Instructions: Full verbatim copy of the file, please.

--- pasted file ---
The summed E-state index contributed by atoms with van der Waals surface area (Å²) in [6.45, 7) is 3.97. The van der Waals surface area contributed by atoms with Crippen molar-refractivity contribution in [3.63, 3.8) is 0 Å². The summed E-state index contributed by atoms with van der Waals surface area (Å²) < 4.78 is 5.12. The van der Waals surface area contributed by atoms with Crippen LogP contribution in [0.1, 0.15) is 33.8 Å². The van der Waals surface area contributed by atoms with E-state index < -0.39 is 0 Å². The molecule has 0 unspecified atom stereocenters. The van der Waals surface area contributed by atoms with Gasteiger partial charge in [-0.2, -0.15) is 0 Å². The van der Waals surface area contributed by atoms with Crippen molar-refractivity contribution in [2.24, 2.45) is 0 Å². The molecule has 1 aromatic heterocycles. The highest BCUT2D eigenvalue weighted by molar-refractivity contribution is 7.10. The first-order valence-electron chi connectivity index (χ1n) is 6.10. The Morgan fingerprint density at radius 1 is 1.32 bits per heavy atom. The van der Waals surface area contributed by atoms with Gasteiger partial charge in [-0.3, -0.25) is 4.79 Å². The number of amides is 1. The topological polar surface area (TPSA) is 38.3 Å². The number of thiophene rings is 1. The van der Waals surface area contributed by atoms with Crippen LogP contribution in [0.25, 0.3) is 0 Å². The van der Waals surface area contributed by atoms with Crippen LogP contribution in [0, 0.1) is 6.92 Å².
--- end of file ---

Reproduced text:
The summed E-state index contributed by atoms with van der Waals surface area (Å²) in [6.45, 7) is 3.97. The van der Waals surface area contributed by atoms with Crippen molar-refractivity contribution in [3.63, 3.8) is 0 Å². The summed E-state index contributed by atoms with van der Waals surface area (Å²) < 4.78 is 5.12. The van der Waals surface area contributed by atoms with Crippen LogP contribution in [0.1, 0.15) is 33.8 Å². The van der Waals surface area contributed by atoms with E-state index < -0.39 is 0 Å². The molecule has 0 unspecified atom stereocenters. The van der Waals surface area contributed by atoms with Gasteiger partial charge in [-0.2, -0.15) is 0 Å². The van der Waals surface area contributed by atoms with Crippen molar-refractivity contribution in [2.24, 2.45) is 0 Å². The molecule has 1 aromatic heterocycles. The highest BCUT2D eigenvalue weighted by molar-refractivity contribution is 7.10. The first-order valence-electron chi connectivity index (χ1n) is 6.10. The Morgan fingerprint density at radius 1 is 1.32 bits per heavy atom. The van der Waals surface area contributed by atoms with Gasteiger partial charge in [-0.3, -0.25) is 4.79 Å². The number of amides is 1. The topological polar surface area (TPSA) is 38.3 Å². The number of thiophene rings is 1. The van der Waals surface area contributed by atoms with Crippen LogP contribution in [0.25, 0.3) is 0 Å². The van der Waals surface area contributed by atoms with Crippen LogP contribution in [0, 0.1) is 6.92 Å².